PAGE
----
Thursday, February 12, 2009

The Many Faces of Sacha Baron Cohen: Politics, Parody and the Battle over Borat

By Robert A. Saunders. London: Lexington, September 2008. Cloth: ISBN 978-0739123362, $39.95. 183 pages.

Review by Perin Emine Gurel, Yale University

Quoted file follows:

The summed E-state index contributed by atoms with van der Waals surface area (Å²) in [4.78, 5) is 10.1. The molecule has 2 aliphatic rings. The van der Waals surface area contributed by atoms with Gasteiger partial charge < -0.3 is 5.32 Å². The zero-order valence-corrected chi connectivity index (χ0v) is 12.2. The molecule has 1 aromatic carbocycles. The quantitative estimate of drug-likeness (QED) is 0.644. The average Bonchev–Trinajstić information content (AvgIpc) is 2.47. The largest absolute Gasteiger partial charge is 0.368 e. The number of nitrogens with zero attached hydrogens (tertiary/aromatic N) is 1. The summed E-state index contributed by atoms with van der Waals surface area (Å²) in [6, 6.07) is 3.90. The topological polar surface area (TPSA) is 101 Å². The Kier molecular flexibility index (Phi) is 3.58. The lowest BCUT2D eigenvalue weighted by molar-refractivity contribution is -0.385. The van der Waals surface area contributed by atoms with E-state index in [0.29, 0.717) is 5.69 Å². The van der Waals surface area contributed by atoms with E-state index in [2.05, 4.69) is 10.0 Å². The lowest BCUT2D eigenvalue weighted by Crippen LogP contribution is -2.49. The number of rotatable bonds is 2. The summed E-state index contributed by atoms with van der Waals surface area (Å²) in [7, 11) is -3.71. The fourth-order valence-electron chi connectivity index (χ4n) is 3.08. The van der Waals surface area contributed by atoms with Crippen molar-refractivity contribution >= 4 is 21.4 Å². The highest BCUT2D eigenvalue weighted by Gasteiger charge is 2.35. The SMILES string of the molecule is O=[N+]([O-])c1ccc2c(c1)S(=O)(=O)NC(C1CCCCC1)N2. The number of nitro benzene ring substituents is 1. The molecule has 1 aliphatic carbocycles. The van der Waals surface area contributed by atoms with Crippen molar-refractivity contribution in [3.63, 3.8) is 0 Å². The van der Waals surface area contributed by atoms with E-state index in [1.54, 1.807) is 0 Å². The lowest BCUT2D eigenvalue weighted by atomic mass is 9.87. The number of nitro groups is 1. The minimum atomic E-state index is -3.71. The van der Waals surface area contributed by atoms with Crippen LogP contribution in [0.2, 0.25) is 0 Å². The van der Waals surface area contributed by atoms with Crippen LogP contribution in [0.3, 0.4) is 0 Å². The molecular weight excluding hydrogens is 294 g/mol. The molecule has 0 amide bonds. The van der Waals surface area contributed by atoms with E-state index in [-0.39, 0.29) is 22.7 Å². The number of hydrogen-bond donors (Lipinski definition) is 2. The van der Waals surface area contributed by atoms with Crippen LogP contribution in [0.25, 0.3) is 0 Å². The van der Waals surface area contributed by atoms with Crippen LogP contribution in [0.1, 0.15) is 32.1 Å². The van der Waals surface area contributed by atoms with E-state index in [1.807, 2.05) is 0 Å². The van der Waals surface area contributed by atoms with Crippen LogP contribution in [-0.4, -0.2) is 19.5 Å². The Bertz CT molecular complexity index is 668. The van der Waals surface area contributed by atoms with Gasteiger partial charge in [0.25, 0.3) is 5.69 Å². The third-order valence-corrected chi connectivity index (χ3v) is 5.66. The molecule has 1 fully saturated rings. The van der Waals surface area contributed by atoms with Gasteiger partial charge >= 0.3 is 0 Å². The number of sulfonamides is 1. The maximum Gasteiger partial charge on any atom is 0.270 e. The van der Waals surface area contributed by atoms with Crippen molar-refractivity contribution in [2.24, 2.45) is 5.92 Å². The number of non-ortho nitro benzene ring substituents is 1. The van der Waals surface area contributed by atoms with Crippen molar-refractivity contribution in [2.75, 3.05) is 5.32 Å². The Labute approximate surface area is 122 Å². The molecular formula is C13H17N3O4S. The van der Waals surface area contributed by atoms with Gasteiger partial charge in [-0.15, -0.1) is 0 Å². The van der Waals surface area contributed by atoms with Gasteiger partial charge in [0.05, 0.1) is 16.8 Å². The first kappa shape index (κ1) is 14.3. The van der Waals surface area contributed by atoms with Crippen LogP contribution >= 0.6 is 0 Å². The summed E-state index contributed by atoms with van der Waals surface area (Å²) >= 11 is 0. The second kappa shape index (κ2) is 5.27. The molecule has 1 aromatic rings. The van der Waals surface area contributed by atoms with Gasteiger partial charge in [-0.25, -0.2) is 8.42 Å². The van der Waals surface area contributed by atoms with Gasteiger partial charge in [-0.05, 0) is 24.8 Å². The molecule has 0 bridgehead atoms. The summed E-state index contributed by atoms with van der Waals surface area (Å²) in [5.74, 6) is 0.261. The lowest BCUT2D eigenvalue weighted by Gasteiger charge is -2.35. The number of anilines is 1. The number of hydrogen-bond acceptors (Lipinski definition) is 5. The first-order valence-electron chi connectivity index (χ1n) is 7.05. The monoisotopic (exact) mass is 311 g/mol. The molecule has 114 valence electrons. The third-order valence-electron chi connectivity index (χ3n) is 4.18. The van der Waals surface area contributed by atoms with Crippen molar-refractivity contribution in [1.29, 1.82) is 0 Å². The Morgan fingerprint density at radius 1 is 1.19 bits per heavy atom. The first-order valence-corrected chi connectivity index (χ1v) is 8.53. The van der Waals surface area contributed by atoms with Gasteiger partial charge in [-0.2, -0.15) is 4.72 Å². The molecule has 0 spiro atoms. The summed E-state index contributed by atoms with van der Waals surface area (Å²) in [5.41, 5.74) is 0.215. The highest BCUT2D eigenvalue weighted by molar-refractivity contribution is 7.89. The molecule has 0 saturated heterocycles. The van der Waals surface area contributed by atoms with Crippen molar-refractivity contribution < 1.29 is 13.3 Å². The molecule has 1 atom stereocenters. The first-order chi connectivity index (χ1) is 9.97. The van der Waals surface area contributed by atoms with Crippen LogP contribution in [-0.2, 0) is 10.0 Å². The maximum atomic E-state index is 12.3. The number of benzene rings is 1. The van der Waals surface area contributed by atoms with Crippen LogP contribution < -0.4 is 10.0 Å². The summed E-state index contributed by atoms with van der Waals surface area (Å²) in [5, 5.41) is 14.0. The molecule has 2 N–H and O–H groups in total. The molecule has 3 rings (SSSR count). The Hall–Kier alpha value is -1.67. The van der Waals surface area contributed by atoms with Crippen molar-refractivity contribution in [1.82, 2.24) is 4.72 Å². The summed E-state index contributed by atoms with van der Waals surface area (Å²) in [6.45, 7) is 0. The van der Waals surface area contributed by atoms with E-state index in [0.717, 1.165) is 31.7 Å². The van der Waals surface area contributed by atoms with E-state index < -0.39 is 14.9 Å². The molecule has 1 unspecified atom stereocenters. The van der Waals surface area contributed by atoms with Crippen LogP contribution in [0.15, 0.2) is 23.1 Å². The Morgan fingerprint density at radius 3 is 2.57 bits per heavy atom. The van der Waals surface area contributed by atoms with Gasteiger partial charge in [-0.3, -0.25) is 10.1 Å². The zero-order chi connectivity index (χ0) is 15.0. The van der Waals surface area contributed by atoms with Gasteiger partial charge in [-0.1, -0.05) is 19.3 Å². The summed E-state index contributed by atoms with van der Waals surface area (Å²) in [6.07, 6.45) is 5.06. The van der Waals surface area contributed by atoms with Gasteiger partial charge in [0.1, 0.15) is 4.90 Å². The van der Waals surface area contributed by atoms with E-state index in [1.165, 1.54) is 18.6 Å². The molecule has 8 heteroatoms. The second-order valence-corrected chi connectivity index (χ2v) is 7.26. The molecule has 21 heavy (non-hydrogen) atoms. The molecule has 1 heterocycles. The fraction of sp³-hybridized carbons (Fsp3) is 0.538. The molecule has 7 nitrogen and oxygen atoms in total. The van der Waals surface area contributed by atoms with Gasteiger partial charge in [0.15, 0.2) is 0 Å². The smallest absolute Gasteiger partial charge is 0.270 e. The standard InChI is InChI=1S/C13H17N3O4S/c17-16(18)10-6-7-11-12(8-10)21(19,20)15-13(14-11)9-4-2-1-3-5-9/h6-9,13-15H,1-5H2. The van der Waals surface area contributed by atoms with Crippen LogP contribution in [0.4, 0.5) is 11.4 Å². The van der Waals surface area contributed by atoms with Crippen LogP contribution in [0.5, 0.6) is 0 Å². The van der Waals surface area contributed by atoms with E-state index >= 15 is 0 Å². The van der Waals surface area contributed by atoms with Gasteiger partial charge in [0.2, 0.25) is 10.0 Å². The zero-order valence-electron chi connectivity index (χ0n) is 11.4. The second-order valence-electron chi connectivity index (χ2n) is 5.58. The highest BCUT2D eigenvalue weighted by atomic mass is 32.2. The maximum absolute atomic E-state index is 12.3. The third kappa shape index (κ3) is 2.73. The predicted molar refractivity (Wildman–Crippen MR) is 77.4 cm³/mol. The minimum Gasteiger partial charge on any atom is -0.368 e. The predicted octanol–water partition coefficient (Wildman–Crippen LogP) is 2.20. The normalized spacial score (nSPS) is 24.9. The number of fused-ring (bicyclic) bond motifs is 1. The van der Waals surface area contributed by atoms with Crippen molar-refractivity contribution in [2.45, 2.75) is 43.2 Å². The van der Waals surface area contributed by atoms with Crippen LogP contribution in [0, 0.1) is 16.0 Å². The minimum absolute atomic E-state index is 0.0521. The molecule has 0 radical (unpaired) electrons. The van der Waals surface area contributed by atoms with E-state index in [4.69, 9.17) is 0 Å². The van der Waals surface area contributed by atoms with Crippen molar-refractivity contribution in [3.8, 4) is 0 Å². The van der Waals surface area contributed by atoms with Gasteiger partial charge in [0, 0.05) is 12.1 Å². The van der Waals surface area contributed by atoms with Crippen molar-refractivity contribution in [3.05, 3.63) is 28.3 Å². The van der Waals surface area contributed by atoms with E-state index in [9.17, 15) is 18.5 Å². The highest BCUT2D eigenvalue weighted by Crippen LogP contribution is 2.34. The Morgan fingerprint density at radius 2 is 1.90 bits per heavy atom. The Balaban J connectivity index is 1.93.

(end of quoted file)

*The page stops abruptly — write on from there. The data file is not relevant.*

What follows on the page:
The humorous has always been political. However, the increase in the world’s “complex connectivity” via new media technologies and the rise of relatively “horizontal” communication methods like the Internet have made political satire even more intense, volatile, and decidedly transnational. Take the Danish Mohammed cartoons: they are not worse than most things Europeans have written and drawn about the “Mohammedans” in the Middle Ages, yet they have certainly proven more dangerous in this age of speedy transnational communication. The YouTube war that broke out between Greek and Turkish youths over a couple of amateurish Greek videos mocking Turkey’s apotheosized founder Mustafa Kemal Ataturk is another case in point. So is Kazakhstan’s struggle against and eventual resignation to Borat, a fictional “Kazakh” television journalist played by the award-winning British comedian Sacha Baron Cohen. Studies of the political satire Baron Cohen unleashes through his ethnic personae (Ali G, Bruno, and Borat), therefore, require a decidedly transnational and multidisciplinary approach, making this media phenomenon a scholarly gold mine as well as a landmine. Robert A. Saunders, an assistant professor of history and politics at the State University of New York at Farmingdale, navigates this complex topic with grace. The result is The Many Faces of Sacha Baron Cohen: Politics, Parody and the Battle over Borat, a smart, informative, and crisply-written little book that may leave the reader wanting a bit more. A political scientist and scholar of national identity, Saunders sets out to provide a summary analysis of the sources and effects of Baron Cohen’s ethnic pantomime in a world of globalization and multiculturalism. Identity politics and the construction of national identities are two political phenomena Saunders is particularly interested in, and they function well as anchors to the book, the former dominating Part I and the latter Part II. The first chapter, the only one specifically on Sacha Baron Cohen, focuses mainly on the comedian’s Jewish background and connects it to a tradition of ethnic humor and satire. Baron Cohen’s interest in the history of the Civil Rights movement and interracial activism as an undergraduate at Cambridge also influences Saunders’s contextualization of his comedy. In this chapter, Saunders argues that Baron Cohen’s outrageous anti-Semitism continues the Jewish tradition of counter-aggression, that is, “a moral response to the aggression of others.” Saunders, however, is skeptical of pundits who argue that Sacha Baron Cohen’s life story as a progressive, well-educated British Jew justifies and fully explains his deeply offensive personae. As Saunders himself notes, the characters’ boisterous misogyny and the troubling lack of critical response to it, to cite one example, cannot be explained away so easily. The second chapter historicizes the rise of Ali G, the ethnically-ambiguous, vapid, wannabe persona that first brought Sacha Baron Cohen to fame in Great Britain and, eventually, earned him a cult following in the United States. This chapter is rather short on analysis, and reads a bit like exceptionally astute journalism; the third chapter, “Personae Comicae: The Postmodern Politics behind Alic G, Borat, and Bruno,” however, provides the balance with a strong dose of political and cultural analysis. Here Saunders adeptly connects identity politics to national identity crises by tracing the contemporary debate on multiculturalism and Britishness in England and “the myths of racial tolerance” in the United States (74). Saunders’s main thesis also emerges most fully in this chapter, as the author connects Baron Cohen’s irreverent and anarchic performances as Ali, Borat, and Bruno to “the postmodern politics of today’s globalized society,” “blurred lines between information and entertainment,” and the oft-maligned de-politicization of Western youth. Utilizing the works of poststructuralist theorists such as Zygmunt Bauman and Paul Gilroy, Saunders argues that “[e]ach of Baron Cohen’s three characters represents a critique of identity politics in the postmodern West,” exploiting their “unclassifiable” foreignness, they spark both “proteophobia” and “proteophilia” (64-65). Ali G showcases the crisis of multiculturalism in England; Bruno, the flamboyantly gay fashionista with a Nazi fetish, generates chaos by assuming everyone is queer (and/or into the aesthetics of the Third Reich). Borat evokes ambiguous and politically revealing reactions simply by being “a chimera of Islamo-Arab foreignness with a colorful Soviet gloss” (72). The second part of the book, “The Battle over Borat,” throws the spotlight on the complex mechanisms of nationalism and state branding under globalization. Saunders, who wrote his dissertation on Kazakh national identity, is fully in his element here, which he demonstrates with a tight and detailed summary of “Kazakhstan’s history, culture, and evolving national identity” in twelve pages. He connects the state’s frenzied reaction to the humiliating Borat persona to the fragility of post-Soviet Kazakhstani national identity and the necessity of marketing the country’s global brand in a postmodern world fueled by images and sound bites. Kazakhstan’s responses to “Boratistan” shift from baffled to astute, as head-in-the-sand silence is replaced by sporadic and angry statements by high-ranking officials, the blocking of the site, and finally, as Saunders puts it, “buying into brand Borat” (113). In this section, Saunders reveals a respectful empathy for the country’s people, finding Baron Cohen’s use of Kazakhstan to expand his own fame “indefensible,” and his choice of this relatively powerless state cowardly (126). He seems relieved that Kazakh officials have finally reversed the game and now use Borat’s coolness to put their country on the map. However sympathetic he may be to his field, Saunders does not flinch from criticizing the country’s still authoritarian political culture at the end of the chapter. The section’s mixture of erudition, emotion, and conscientiousness is laudable. In the preface, Robert Saunders admits that he tried to talk himself out of writing this neat little book. Most readers will be glad he failed. Part unofficial intellectual biography, part primer on Kazakh nationalism, but mainly an accessible analysis of “identity politics” and nationalism in an era of fast-spreading infotainment, The Many Faces of Sacha Baron Cohen is a valuable political history of what its author calls a “global minstrel show” (165). Other readers, however, may wish he had failed more “spectacularly” by talking himself into writing more of the book. Saunders does not read too closely into Baron Cohen’s rhetoric and leaves much of the “cultural” analysis to the eminent scholars he cites. There is, for example, no close analysis of the various languages of the personae; Saunders acknowledges and contextualizes Ali G’s multicultural urbanese, Borat’s fake Kazakh, and Bruno’s lisping Deutschlish, without really looking into how these new paroles work. Language performance is clearly a vital aspect not only of globalization and the new media but also of satire and humor in general. In the case of Borat, for example, the superficial humor depends heavily on the character’s misuse of various English prepositions (e.g. U S and A), making the way for stinging political jokes, as when Borat tells a whole arena of Rodeo fans that he supports America’s “War of Terror.” The many sides of the Sacha Baron Cohen phenomenon necessarily call for the tools of many disciplines. Folklorists have long analyzed ethnic jokes under the category Blason populaire; Americanists have extensively explored racial minstrelsy; linguists have written on code-switching and foreign language performance; sociologists have dissected the interpersonal functions of humor. It is not fair to ask a political historian to apply folklore, humor studies, and linguistic analysis to his work, and Saunders does cite experts in all these fields often enough. However, some readers may feel tempted to draw a few supplementary maps of Boratistan after they read The Many Faces of Sacha Baron Cohen. And that is good. To misquote Ali G, “dis be cultural studies.”